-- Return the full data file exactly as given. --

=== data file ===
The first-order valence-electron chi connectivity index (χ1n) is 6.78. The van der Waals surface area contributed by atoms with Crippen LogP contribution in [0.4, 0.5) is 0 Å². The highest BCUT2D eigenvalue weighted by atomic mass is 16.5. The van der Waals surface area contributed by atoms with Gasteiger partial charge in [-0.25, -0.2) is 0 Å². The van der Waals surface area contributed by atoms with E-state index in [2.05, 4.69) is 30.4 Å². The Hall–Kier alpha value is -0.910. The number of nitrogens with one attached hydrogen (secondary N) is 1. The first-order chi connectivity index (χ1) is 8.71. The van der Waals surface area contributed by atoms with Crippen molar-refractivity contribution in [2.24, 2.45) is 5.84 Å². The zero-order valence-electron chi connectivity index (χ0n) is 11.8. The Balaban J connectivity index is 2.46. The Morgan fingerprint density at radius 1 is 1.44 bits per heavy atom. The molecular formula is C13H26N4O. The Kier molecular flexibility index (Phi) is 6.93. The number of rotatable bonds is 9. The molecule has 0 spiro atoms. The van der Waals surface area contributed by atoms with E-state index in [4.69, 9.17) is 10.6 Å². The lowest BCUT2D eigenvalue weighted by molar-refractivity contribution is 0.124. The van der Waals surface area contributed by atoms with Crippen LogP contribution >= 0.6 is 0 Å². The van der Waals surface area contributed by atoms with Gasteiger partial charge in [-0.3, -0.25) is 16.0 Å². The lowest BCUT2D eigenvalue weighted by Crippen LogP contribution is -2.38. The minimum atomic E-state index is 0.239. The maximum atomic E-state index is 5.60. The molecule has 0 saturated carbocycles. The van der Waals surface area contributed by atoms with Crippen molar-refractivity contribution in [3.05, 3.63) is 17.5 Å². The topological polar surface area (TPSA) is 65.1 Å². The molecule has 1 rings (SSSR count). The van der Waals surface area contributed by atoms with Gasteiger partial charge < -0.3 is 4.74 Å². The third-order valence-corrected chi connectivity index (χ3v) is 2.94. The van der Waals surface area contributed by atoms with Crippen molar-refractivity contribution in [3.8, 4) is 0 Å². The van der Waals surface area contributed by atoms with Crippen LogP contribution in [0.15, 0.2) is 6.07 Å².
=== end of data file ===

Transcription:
The first-order valence-electron chi connectivity index (χ1n) is 6.78. The van der Waals surface area contributed by atoms with Crippen LogP contribution in [0.4, 0.5) is 0 Å². The highest BCUT2D eigenvalue weighted by atomic mass is 16.5. The van der Waals surface area contributed by atoms with Gasteiger partial charge in [-0.25, -0.2) is 0 Å². The van der Waals surface area contributed by atoms with E-state index in [2.05, 4.69) is 30.4 Å². The Hall–Kier alpha value is -0.910. The number of nitrogens with one attached hydrogen (secondary N) is 1. The first-order chi connectivity index (χ1) is 8.71. The van der Waals surface area contributed by atoms with Crippen molar-refractivity contribution in [2.24, 2.45) is 5.84 Å². The zero-order valence-electron chi connectivity index (χ0n) is 11.8. The Balaban J connectivity index is 2.46. The Morgan fingerprint density at radius 1 is 1.44 bits per heavy atom. The molecular formula is C13H26N4O. The Kier molecular flexibility index (Phi) is 6.93. The number of rotatable bonds is 9. The molecule has 0 spiro atoms. The van der Waals surface area contributed by atoms with E-state index in [4.69, 9.17) is 10.6 Å². The lowest BCUT2D eigenvalue weighted by molar-refractivity contribution is 0.124. The van der Waals surface area contributed by atoms with Crippen LogP contribution >= 0.6 is 0 Å². The van der Waals surface area contributed by atoms with Gasteiger partial charge in [-0.3, -0.25) is 16.0 Å². The lowest BCUT2D eigenvalue weighted by Crippen LogP contribution is -2.38. The minimum atomic E-state index is 0.239. The maximum atomic E-state index is 5.60. The molecule has 0 saturated carbocycles. The van der Waals surface area contributed by atoms with Crippen molar-refractivity contribution in [3.05, 3.63) is 17.5 Å². The topological polar surface area (TPSA) is 65.1 Å². The molecule has 1 rings (SSSR count). The van der Waals surface area contributed by atoms with Gasteiger partial charge < -0.3 is 4.74 Å². The third-order valence-corrected chi connectivity index (χ3v) is 2.94. The van der Waals surface area contributed by atoms with Crippen molar-refractivity contribution in [3.8, 4) is 0 Å². The van der Waals surface area contributed by atoms with Crippen LogP contribution in [0.15, 0.2) is 6.07 Å².